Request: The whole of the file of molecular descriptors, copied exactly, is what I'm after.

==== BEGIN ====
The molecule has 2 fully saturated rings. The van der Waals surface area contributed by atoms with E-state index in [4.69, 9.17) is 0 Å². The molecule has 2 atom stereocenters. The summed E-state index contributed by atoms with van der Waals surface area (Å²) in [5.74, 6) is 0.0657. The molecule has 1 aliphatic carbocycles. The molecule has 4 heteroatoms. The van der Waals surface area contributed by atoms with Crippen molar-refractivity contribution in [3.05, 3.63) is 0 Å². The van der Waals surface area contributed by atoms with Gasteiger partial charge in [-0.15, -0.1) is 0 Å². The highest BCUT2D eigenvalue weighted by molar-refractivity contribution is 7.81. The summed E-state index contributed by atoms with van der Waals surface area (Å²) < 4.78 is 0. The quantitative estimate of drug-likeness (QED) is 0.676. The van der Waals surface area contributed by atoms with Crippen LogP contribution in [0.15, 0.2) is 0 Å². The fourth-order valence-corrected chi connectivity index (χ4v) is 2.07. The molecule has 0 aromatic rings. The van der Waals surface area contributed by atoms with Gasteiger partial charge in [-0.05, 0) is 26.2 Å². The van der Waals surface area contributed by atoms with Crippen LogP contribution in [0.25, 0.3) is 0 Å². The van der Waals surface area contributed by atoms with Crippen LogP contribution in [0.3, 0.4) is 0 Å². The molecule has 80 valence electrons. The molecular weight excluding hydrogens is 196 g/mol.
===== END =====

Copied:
The molecule has 2 fully saturated rings. The van der Waals surface area contributed by atoms with E-state index in [4.69, 9.17) is 0 Å². The molecule has 2 atom stereocenters. The summed E-state index contributed by atoms with van der Waals surface area (Å²) in [5.74, 6) is 0.0657. The molecule has 1 aliphatic carbocycles. The molecule has 4 heteroatoms. The van der Waals surface area contributed by atoms with Crippen molar-refractivity contribution in [3.05, 3.63) is 0 Å². The van der Waals surface area contributed by atoms with Gasteiger partial charge in [-0.15, -0.1) is 0 Å². The highest BCUT2D eigenvalue weighted by molar-refractivity contribution is 7.81. The summed E-state index contributed by atoms with van der Waals surface area (Å²) < 4.78 is 0. The quantitative estimate of drug-likeness (QED) is 0.676. The van der Waals surface area contributed by atoms with Crippen LogP contribution in [0.15, 0.2) is 0 Å². The fourth-order valence-corrected chi connectivity index (χ4v) is 2.07. The molecule has 0 aromatic rings. The van der Waals surface area contributed by atoms with Gasteiger partial charge in [-0.05, 0) is 26.2 Å². The van der Waals surface area contributed by atoms with Crippen LogP contribution in [0.25, 0.3) is 0 Å². The van der Waals surface area contributed by atoms with Crippen LogP contribution in [0.3, 0.4) is 0 Å². The molecule has 80 valence electrons. The molecular weight excluding hydrogens is 196 g/mol.